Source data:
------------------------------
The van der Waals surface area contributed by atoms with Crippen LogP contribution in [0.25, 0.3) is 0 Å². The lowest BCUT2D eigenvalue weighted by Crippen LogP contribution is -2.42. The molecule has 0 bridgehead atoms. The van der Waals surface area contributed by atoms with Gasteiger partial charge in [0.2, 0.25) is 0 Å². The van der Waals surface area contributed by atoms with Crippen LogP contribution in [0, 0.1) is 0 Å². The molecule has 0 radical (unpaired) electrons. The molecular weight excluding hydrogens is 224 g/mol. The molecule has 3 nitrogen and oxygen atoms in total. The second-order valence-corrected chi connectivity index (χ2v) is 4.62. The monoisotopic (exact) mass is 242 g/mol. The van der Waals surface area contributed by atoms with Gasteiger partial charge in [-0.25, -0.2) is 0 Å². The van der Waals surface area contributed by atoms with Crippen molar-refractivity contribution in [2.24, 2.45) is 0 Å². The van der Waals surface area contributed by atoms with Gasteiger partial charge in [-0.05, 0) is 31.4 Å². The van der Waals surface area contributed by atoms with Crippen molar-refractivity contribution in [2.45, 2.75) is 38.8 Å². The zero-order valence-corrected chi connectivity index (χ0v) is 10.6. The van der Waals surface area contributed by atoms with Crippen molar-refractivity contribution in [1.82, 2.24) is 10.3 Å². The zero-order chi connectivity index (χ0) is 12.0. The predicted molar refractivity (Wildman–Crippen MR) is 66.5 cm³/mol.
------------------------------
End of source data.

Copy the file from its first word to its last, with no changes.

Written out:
The van der Waals surface area contributed by atoms with Crippen LogP contribution in [0.25, 0.3) is 0 Å². The lowest BCUT2D eigenvalue weighted by Crippen LogP contribution is -2.42. The molecule has 0 bridgehead atoms. The van der Waals surface area contributed by atoms with Gasteiger partial charge in [0.2, 0.25) is 0 Å². The van der Waals surface area contributed by atoms with Crippen LogP contribution in [0, 0.1) is 0 Å². The molecule has 0 radical (unpaired) electrons. The molecular weight excluding hydrogens is 224 g/mol. The molecule has 3 nitrogen and oxygen atoms in total. The second-order valence-corrected chi connectivity index (χ2v) is 4.62. The monoisotopic (exact) mass is 242 g/mol. The van der Waals surface area contributed by atoms with Gasteiger partial charge in [-0.25, -0.2) is 0 Å². The van der Waals surface area contributed by atoms with Crippen molar-refractivity contribution in [2.24, 2.45) is 0 Å². The van der Waals surface area contributed by atoms with Gasteiger partial charge in [-0.05, 0) is 31.4 Å². The van der Waals surface area contributed by atoms with Crippen molar-refractivity contribution in [2.45, 2.75) is 38.8 Å². The zero-order valence-corrected chi connectivity index (χ0v) is 10.6. The van der Waals surface area contributed by atoms with Crippen molar-refractivity contribution in [1.82, 2.24) is 10.3 Å². The zero-order chi connectivity index (χ0) is 12.0. The predicted molar refractivity (Wildman–Crippen MR) is 66.5 cm³/mol.